Testing the Model
After completing the cooling water system hydraulic model, the plant engineer ran the calculations to show how the system was designed to operate with only two cooling water pumps.
The physical piping system required three cooling water pumps to avoid overloading the pump motors, so the physical system was not operating according to the computer simulation.
Now the engineer needed the differences between the physical piping system and the simulation. A quick look at the throttle values in the physical piping system pointed out the problem. Reviewing the manual throttle valves’ position in the physical system revealed that the majority were fully open instead of set to an intermediate position to limit the flow rate through each circuit.
The plant engineer discovered a year earlier that many new loads were added to the cooling water system. After those system changes were made, however, the system was not rebalanced as had been done when the system was first placed in operation.
The cooling water system was placed in operation, and the plant operators manually adjusted the valve positions to each throttle to maintain the required outlet temperature. As each operator independently adjusted a throttle valve, the flow rate through each circuit was affected. Before long, the flow rate through each load in the cooling water system was much higher than required by the design.
As the summer progressed and the outlet temperature increased, the operators continued to open the throttle valve, further increasing the cooling water flow rate. The flow rate through the system was greater than the two pumps could handle, causing one to trip out on high motor overload.
The plant engineer now had a good understanding of how the throttle became open, but he still did not know if his model accurately represented the physical system. The plant engineer changed the piping system model to reflect how the physical system was working. After these calculations were performed, the pump suction and discharge pressure values accurately matched the pressure readings found in the plant. Comparing the motor current on the three running pumps, the plant engineer determined that the flow rate through each pump accurately matched the model’s calculated values. The engineer now had an accurate model of the total system.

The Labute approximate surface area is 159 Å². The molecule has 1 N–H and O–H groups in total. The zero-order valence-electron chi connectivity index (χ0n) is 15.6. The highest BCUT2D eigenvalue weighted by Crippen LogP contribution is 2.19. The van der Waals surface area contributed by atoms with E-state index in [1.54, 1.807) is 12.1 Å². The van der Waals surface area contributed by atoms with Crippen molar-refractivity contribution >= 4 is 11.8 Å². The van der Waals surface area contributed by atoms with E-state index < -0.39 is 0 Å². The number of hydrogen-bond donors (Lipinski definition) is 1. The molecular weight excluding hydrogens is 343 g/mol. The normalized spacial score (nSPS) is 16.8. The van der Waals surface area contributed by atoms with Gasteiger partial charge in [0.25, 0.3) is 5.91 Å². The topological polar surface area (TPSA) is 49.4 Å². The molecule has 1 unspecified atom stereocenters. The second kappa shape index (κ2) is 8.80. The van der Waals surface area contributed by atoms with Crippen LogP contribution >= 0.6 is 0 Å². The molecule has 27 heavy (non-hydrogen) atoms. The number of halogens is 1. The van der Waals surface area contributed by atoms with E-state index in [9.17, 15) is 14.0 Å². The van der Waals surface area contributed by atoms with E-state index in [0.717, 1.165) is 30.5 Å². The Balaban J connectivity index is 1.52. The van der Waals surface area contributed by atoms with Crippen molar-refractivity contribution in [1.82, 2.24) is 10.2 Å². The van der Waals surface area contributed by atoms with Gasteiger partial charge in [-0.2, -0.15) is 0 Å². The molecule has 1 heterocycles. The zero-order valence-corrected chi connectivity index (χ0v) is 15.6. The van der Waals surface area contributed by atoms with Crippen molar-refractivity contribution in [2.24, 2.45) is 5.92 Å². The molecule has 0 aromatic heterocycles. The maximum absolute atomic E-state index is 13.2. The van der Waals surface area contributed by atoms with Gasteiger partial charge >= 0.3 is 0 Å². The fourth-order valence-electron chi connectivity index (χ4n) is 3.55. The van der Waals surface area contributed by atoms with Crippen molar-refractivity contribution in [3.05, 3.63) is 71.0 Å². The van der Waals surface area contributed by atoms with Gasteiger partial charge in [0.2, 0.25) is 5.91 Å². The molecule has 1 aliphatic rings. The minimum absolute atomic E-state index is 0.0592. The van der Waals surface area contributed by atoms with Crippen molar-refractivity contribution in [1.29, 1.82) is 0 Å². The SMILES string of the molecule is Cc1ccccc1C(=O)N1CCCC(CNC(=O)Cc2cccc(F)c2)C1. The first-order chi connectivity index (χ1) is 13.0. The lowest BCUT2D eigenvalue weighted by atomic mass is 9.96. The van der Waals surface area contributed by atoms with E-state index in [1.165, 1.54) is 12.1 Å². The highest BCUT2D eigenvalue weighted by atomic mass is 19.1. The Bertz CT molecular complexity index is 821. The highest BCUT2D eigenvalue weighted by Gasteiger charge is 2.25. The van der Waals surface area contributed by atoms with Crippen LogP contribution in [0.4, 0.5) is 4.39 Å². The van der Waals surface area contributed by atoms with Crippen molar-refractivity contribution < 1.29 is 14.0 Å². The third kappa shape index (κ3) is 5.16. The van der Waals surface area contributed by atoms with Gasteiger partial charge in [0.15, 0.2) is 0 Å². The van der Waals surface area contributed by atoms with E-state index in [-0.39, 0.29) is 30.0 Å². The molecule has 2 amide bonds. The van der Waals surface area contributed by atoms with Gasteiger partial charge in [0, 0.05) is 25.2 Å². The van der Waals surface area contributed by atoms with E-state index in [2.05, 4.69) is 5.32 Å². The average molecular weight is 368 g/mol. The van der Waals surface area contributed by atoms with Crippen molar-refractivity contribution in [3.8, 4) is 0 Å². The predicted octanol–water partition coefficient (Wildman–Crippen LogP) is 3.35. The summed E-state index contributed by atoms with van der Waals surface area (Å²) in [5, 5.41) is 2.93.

Using the Accurate Model
After validating the piping system model, the engineer set the design flow rate through each circuit in the model to the design value. Using the valve manufacturer’s supplied flow coefficient (Cv) data versus the valve position for each throttle valve, the simulation calculated the valve position needed to meet the design flow rate through each circuit.
The result was a calculated valve position for each throttle valve to balance the entire system. The physical plant had three cooling water pumps in operation and all throttle valves open, so the plant engineer wanted to balance the system without affecting the plant’s operation.
The engineer presented the results of the actual system and the model to plant management along with a process to return the system to its normal operating conditions without adversely affecting plant operations. The installation of the fourth cooling water pump was scheduled to take about four months, so management decided to attempt to balance the system.
The plan involved setting the position of the throttle valves to the value calculated by the plant simulation with two pumps operating in a planned shutdown.
Balancing the System
During the plant shutdown, the operators set the physical throttle valves in each circuit to the calculated position for the two-pump operation. Then the cooling water system was started with two pumps in operation. The operators recorded the suction and discharge pressures for the two pumps.
The observed differential pressure across the two operating pumps matched the calculated results of the system model, confirming the flow rate. Another test confirmed the flow rate through each pump by comparing the motor’s required electrical power to the manufacturer’s pump curve. To confirm flow rates through each circuit, an ultrasonic flow meter was used to show whether the flow rates matched the flow rate entered in the piping system model.
As a result of these tests, the plant engineer determined that the system was balanced for the two-pump operation and was ready to return the cooling water system to its normal two-pump operation.
When the plant was brought back to service, personnel performed further checks to ensure that the cooling water system was operating properly by checking the outlet temperature of each circuit load. The plant engineer determined that all but two of the heat exchangers were operating properly.
The cooling water flow rates through these two circuits on the physical system were increased so the heat exchanger outlet temperatures were within normal operation. Once the outlet temperatures were returned to normal, the positions of the two control valves were measured.
The new positions of the throttle valves were entered into the piping system model. The calculated results indicated that the increased flow rates through each load in the system were still within the acceptable range of operation.
This example shows how adding cooling loads to an existing cooling water system results in unintended consequences for a critical system in an operation plant.